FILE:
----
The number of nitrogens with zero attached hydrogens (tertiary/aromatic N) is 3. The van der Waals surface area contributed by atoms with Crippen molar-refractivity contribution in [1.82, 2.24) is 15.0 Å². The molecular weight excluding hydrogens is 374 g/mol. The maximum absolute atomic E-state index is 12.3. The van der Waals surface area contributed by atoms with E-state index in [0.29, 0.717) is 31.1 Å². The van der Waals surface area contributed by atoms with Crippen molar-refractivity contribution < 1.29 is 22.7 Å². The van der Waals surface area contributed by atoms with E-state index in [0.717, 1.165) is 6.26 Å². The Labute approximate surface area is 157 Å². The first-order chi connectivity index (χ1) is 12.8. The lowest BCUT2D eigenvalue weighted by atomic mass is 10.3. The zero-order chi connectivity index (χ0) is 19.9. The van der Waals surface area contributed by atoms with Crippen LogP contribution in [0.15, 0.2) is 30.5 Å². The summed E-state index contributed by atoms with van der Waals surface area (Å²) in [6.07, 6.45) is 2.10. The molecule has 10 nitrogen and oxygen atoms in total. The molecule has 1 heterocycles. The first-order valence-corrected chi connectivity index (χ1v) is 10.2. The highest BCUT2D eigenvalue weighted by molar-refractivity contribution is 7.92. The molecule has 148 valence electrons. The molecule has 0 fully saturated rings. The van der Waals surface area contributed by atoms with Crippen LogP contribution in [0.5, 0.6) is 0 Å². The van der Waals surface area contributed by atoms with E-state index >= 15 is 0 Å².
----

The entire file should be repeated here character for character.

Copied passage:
The number of nitrogens with zero attached hydrogens (tertiary/aromatic N) is 3. The van der Waals surface area contributed by atoms with Crippen molar-refractivity contribution in [1.82, 2.24) is 15.0 Å². The molecular weight excluding hydrogens is 374 g/mol. The maximum absolute atomic E-state index is 12.3. The van der Waals surface area contributed by atoms with E-state index in [0.29, 0.717) is 31.1 Å². The van der Waals surface area contributed by atoms with Crippen molar-refractivity contribution < 1.29 is 22.7 Å². The van der Waals surface area contributed by atoms with E-state index in [0.717, 1.165) is 6.26 Å². The Labute approximate surface area is 157 Å². The first-order chi connectivity index (χ1) is 12.8. The lowest BCUT2D eigenvalue weighted by atomic mass is 10.3. The zero-order chi connectivity index (χ0) is 19.9. The van der Waals surface area contributed by atoms with Crippen LogP contribution in [0.15, 0.2) is 30.5 Å². The summed E-state index contributed by atoms with van der Waals surface area (Å²) in [6.07, 6.45) is 2.10. The molecule has 10 nitrogen and oxygen atoms in total. The molecule has 1 heterocycles. The first-order valence-corrected chi connectivity index (χ1v) is 10.2. The highest BCUT2D eigenvalue weighted by molar-refractivity contribution is 7.92. The molecule has 148 valence electrons. The molecule has 0 fully saturated rings. The van der Waals surface area contributed by atoms with Crippen LogP contribution in [0.5, 0.6) is 0 Å². The van der Waals surface area contributed by atoms with E-state index >= 15 is 0 Å².